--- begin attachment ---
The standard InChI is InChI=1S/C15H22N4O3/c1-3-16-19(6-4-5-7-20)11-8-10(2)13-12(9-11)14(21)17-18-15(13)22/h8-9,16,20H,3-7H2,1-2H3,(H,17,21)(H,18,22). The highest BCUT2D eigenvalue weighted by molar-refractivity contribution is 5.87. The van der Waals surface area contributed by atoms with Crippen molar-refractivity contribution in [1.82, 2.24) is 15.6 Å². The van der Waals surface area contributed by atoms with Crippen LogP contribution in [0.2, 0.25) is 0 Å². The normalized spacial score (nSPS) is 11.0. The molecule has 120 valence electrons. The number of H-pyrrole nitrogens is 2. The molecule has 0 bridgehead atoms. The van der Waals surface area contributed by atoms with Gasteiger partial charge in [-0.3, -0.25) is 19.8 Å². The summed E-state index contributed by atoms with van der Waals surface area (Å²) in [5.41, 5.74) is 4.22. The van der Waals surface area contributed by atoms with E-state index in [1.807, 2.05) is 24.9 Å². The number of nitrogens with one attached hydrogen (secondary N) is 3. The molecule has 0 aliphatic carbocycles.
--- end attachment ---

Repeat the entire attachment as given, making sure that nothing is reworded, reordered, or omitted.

The standard InChI is InChI=1S/C15H22N4O3/c1-3-16-19(6-4-5-7-20)11-8-10(2)13-12(9-11)14(21)17-18-15(13)22/h8-9,16,20H,3-7H2,1-2H3,(H,17,21)(H,18,22). The highest BCUT2D eigenvalue weighted by molar-refractivity contribution is 5.87. The van der Waals surface area contributed by atoms with Crippen molar-refractivity contribution in [1.82, 2.24) is 15.6 Å². The van der Waals surface area contributed by atoms with Crippen LogP contribution in [0.2, 0.25) is 0 Å². The normalized spacial score (nSPS) is 11.0. The molecule has 120 valence electrons. The number of H-pyrrole nitrogens is 2. The molecule has 0 bridgehead atoms. The van der Waals surface area contributed by atoms with Gasteiger partial charge in [-0.3, -0.25) is 19.8 Å². The summed E-state index contributed by atoms with van der Waals surface area (Å²) in [5.41, 5.74) is 4.22. The van der Waals surface area contributed by atoms with E-state index in [1.807, 2.05) is 24.9 Å². The number of nitrogens with one attached hydrogen (secondary N) is 3. The molecule has 0 aliphatic carbocycles.